im not really understanding how the bmep accounts for a peaky torque curve. if two motors both have a peak torque of say 250 ft/lbs and both rev to 9000rpm but one has a large spike from 6500-7500 while the other holds near 250 the entire way across, how does the formula let you know that the car with 250 straight across is the better choice?

Say WOT?

Boy, this thread really gets deep, it's not just about the best engine, it's about the definition of " efficient ". Kind of reminds me of Bill Clinton pondering what the definition of "is" - is. :lol:

What kind of engine are we talking here, 9,000 rpm redline with 250 lb.ft.? About the peaky or linear, I would say that the engine with linear power straight across would provide the most efficient power delivery - both engine's being equal in every other way. After all, isn't that what everyone strives for - smooth, predictable power?

If we really wanted to go far, we could begin talking about how long it takes for each engine to reach it's mot efficient operating tempeture. The sooner the better.

ok wait, i need to understand this because i didnt at first glance. what is swept volume?

im not really understanding how the bmep accounts for a peaky torque curve. if two motors both have a peak torque of say 250 ft/lbs and both rev to 9000rpm but one has a large spike from 6500-7500 while the other holds near 250 the entire way across, how does the formula let you know that the car with 250 straight across is the better choice?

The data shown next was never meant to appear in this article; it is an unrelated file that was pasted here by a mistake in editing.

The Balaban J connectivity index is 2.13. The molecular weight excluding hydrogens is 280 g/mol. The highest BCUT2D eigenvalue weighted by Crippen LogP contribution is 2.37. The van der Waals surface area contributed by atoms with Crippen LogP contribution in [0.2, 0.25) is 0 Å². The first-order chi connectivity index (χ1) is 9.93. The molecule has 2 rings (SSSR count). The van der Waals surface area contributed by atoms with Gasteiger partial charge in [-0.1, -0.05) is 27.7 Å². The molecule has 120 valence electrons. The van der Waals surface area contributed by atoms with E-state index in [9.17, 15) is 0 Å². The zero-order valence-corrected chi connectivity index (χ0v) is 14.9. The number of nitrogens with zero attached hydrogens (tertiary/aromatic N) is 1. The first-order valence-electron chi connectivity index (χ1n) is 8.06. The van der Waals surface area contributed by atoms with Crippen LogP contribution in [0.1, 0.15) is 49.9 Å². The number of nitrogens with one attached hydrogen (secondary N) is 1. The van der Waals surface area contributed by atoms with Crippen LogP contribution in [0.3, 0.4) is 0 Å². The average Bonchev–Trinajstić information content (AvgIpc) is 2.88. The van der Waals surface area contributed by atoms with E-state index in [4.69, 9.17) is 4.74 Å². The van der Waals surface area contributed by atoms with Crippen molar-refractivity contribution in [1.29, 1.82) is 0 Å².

swept volume is the same as engine displacement.

BMEP doesn't account for torque curve it accounts for instantaneous values of torque power and rpm, but say at the power peak rpm. If you require 9000rpm to make 300hp or 12000 for 300hp the 9000rpm has the higher BMEP because the engine needs less revs to provide the same power (provideed engine size is the same). Its not an efficiency, but i suppose you can call it an "effectiveness". the engine that produces 300hp@9000 is more "effective" than the one that requires 12000rpm for the same displacement. But you are right you want a flat torque curve to give you constant acceleration and BMEP doesn't immediately show this.

Engines are created to have certain characteristics so we should always be careful that we don't say engine A is better thnan engine B because of such and such when the manufacturer may have a different goal than another.